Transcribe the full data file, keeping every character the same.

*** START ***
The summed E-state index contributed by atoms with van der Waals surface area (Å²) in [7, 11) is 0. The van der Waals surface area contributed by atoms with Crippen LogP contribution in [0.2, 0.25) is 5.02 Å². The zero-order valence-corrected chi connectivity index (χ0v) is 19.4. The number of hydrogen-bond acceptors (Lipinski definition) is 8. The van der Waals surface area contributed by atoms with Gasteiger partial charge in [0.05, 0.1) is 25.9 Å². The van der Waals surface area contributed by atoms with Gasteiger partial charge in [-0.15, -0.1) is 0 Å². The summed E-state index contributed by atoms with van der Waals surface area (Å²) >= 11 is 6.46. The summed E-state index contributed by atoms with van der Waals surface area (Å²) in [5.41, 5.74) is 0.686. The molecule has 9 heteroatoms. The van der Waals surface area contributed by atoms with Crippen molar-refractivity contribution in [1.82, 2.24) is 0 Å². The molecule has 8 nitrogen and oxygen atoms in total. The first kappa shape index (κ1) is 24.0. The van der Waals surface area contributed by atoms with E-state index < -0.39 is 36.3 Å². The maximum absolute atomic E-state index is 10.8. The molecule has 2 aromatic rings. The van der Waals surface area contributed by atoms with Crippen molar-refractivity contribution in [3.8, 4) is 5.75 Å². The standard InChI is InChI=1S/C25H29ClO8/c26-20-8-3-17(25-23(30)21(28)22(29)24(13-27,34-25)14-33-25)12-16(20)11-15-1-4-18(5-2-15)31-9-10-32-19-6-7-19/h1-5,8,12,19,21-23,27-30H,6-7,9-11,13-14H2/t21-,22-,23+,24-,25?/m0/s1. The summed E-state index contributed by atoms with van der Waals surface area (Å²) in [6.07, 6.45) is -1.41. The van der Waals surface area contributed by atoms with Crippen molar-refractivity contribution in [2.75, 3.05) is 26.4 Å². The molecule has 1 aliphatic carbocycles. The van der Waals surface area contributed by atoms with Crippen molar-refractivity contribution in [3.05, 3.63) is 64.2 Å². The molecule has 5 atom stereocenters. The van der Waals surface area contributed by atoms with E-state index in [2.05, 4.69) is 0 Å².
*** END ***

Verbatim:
The summed E-state index contributed by atoms with van der Waals surface area (Å²) in [7, 11) is 0. The van der Waals surface area contributed by atoms with Crippen LogP contribution in [0.2, 0.25) is 5.02 Å². The zero-order valence-corrected chi connectivity index (χ0v) is 19.4. The number of hydrogen-bond acceptors (Lipinski definition) is 8. The van der Waals surface area contributed by atoms with Gasteiger partial charge in [0.05, 0.1) is 25.9 Å². The van der Waals surface area contributed by atoms with Gasteiger partial charge in [-0.15, -0.1) is 0 Å². The summed E-state index contributed by atoms with van der Waals surface area (Å²) >= 11 is 6.46. The summed E-state index contributed by atoms with van der Waals surface area (Å²) in [5.41, 5.74) is 0.686. The molecule has 9 heteroatoms. The van der Waals surface area contributed by atoms with Crippen molar-refractivity contribution in [1.82, 2.24) is 0 Å². The molecule has 8 nitrogen and oxygen atoms in total. The first kappa shape index (κ1) is 24.0. The van der Waals surface area contributed by atoms with E-state index < -0.39 is 36.3 Å². The maximum absolute atomic E-state index is 10.8. The molecule has 2 aromatic rings. The van der Waals surface area contributed by atoms with Crippen molar-refractivity contribution in [3.8, 4) is 5.75 Å². The standard InChI is InChI=1S/C25H29ClO8/c26-20-8-3-17(25-23(30)21(28)22(29)24(13-27,34-25)14-33-25)12-16(20)11-15-1-4-18(5-2-15)31-9-10-32-19-6-7-19/h1-5,8,12,19,21-23,27-30H,6-7,9-11,13-14H2/t21-,22-,23+,24-,25?/m0/s1. The summed E-state index contributed by atoms with van der Waals surface area (Å²) in [6.07, 6.45) is -1.41. The van der Waals surface area contributed by atoms with Crippen molar-refractivity contribution in [2.75, 3.05) is 26.4 Å². The molecule has 1 aliphatic carbocycles. The van der Waals surface area contributed by atoms with Crippen molar-refractivity contribution in [3.05, 3.63) is 64.2 Å². The molecule has 5 atom stereocenters. The van der Waals surface area contributed by atoms with E-state index in [2.05, 4.69) is 0 Å².